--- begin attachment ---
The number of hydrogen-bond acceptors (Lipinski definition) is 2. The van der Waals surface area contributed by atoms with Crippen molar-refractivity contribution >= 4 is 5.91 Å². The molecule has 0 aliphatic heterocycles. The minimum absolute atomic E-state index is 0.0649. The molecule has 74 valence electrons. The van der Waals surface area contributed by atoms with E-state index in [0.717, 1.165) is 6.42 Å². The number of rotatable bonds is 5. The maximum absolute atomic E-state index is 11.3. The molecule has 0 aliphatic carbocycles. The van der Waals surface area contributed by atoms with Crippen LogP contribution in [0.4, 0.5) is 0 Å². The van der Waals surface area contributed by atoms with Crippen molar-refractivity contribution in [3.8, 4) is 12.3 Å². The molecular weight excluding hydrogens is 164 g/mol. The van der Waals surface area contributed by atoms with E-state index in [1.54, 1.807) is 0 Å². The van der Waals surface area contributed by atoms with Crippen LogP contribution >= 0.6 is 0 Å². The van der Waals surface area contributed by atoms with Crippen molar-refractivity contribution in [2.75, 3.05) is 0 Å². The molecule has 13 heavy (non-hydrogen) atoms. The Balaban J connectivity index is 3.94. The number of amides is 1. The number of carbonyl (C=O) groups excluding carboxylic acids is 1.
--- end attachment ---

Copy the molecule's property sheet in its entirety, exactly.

The number of hydrogen-bond acceptors (Lipinski definition) is 2. The van der Waals surface area contributed by atoms with Crippen molar-refractivity contribution >= 4 is 5.91 Å². The molecule has 0 aliphatic heterocycles. The minimum absolute atomic E-state index is 0.0649. The molecule has 74 valence electrons. The van der Waals surface area contributed by atoms with E-state index in [0.717, 1.165) is 6.42 Å². The number of rotatable bonds is 5. The maximum absolute atomic E-state index is 11.3. The molecule has 0 aliphatic carbocycles. The van der Waals surface area contributed by atoms with Crippen LogP contribution in [0.4, 0.5) is 0 Å². The van der Waals surface area contributed by atoms with Crippen molar-refractivity contribution in [3.8, 4) is 12.3 Å². The molecular weight excluding hydrogens is 164 g/mol. The van der Waals surface area contributed by atoms with E-state index in [1.54, 1.807) is 0 Å². The van der Waals surface area contributed by atoms with Crippen LogP contribution >= 0.6 is 0 Å². The van der Waals surface area contributed by atoms with Crippen molar-refractivity contribution in [2.75, 3.05) is 0 Å². The molecule has 13 heavy (non-hydrogen) atoms. The Balaban J connectivity index is 3.94. The number of amides is 1. The number of carbonyl (C=O) groups excluding carboxylic acids is 1.